Diary Of A Busker Day 399 Sunday July 7th Winchester High Street (Opposite Vodafone, Time: 4:15-5:35pm).
Just a ‘short’ hour and fifteen minutes session as I was out for awhile yesterday. There’s not nearly the same amount of people today. The reason, which I found out later, was that a lot would have been inside watching the tennis final. They’re still queueing up for the ice-creams across the way, though. At least today I can hear myself, so I can go through Londonderry Air/Danny Boy, as I’ve now learnt the ‘C’ section. In fact I’ve almost memorised it but still need the TAB on the ground.
After Yellow Bird, a man comes up and says ‘I always wanted to play Hawaiian guitar like that’ – I think he means Caribbean. Colin the trumpeter, who’s finished down at Marks & Spencer, drops by. He says he’s been hear since 10 o’clock and has made £150 – ‘at least’.
At just after 5 o’clock, the lady ice-cream vendor shouts across – would I like an ice-cream? In fact, she has to shout it three times, as I’m half-deaf. And it’s FREE! So I say yes, I would like one. Her husband brings it over, complete with 99 flake. I now, however, have a problem. Because I don’t want to take 10 minutes off to have it all in one go, I will have to devour it gradually, which means I will have to store it somewhere. But it’s an ice-cream cone so it won’t balance anywhere. Using my incredible brain (for once), I find the only solution: I can hold the cone between my knees and play at the same time. I’m quite proud I thought of that – so much so, I take a photo to show exactly how it’s done, my hands, of course, being free to hold the camera…
At 5:30, there’s almost no one about, but there IS another busker, down at the entrance to the alleyway, opposite from where Colin was. It’s the ‘bloke’ from yesterday who was terrorised in Bath last week by that cruel, awful Mr. Millhouse. And like yesterday, he’s dressed as a girl. The whole thing is confusing me so I decide to investigate and so discover the truth. As I approach, I get my camera out and film him, and when I get to him I put the camera away and stand a few feet in front. There’s hardly anyone about apart from the fruit and veg guy loading his van and a bunch of Drongos on a bench and a Big Issue woman who I saw earlier talking to Frank.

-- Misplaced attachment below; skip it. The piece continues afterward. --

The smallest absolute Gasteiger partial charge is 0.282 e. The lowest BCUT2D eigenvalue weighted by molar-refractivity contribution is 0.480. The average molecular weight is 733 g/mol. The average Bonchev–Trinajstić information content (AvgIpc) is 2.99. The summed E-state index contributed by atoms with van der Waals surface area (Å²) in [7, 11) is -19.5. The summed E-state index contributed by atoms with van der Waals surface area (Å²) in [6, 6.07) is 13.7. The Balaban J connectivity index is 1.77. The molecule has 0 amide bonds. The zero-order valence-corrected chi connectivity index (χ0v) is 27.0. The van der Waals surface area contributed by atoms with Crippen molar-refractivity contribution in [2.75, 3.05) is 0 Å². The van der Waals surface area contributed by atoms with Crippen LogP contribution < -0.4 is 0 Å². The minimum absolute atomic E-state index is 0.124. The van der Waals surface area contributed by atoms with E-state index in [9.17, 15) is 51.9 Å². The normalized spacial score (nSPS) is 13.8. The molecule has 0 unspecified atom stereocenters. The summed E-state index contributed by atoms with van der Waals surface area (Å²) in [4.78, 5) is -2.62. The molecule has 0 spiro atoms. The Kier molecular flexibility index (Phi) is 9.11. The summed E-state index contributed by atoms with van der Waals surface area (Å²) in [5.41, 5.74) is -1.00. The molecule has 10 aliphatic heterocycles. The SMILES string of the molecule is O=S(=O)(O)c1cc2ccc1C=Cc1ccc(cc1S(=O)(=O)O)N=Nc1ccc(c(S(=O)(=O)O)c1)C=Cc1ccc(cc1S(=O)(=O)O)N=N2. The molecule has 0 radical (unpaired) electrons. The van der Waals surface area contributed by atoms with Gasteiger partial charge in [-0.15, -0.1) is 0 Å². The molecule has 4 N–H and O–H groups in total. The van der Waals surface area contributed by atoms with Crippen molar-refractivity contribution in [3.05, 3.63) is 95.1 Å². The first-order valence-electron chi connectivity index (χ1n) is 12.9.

After a couple of songs, I go up and say I know who he is – the guy from the Bath video. I ask him how he’s been getting on since then. He says not very well. The abuse (by the monster Millhouse) has really depressed him and he thought about suicide, but he’s had a lot of support from people. I enquire after his disability, which I still can’t work out (apart from if it’s to do with having a penchant for freakish disguises) and then suddenly notice that one of his eyes looks a bit wonky. It doesn’t seem to move – maybe that’s it. And, yes – he says something about his eye, and on top of that, he’s also got cerebral palsy which he’s had since he was born. There it is then.
I ask his name. It’s Alex. I ask where he’s from. He says the name of the town that instinctively inspires horror and loathing into any so-called civilised person – Weymouth, and now I really do feel for him. It’s weird, as he speaks with a slight Scottish accent, so I’m assuming he was either: taken to Weymouth against his will, or voluntarily moved and stayed there, which is even weirder.
I ask if he does this for a living. He does, and tomorrow he’s playing in Bournemouth at something called Born Free. What’s that? It’s a gathering/celebration/festival of trans-gender people. And this is what’s happening with him. He tells me he’s in ‘transition’, which, being so obvious, I miss it. Of course, it means he’s changing from a man to a woman. And then it all becomes clear: why he’s in girl’s clothes: why (and how) he’s singing Abba songs in the original key. I mean, A Man After Midnight, for goodness sake. I really am stupid! He seems a nice bloke/lady, anyway – and I do feel for him/her and I’m just going to refer to him/her in the male sense, or Alex, now, for brevity reasons…and anyway I feel a bit guilty for thinking it might be all an act. He’s got a cardboard collecting box with hardly any money in so I donate a £2 coin, then we shake hands and I say I hope he gets on alright. Alex says again, the whole episode really got to him and all I can think of saying is that it will get better from now on – a bit of time, etc. And what about Millhouse, I ask him. Alex says he’s had a police caution and been banned from busking in Cosham.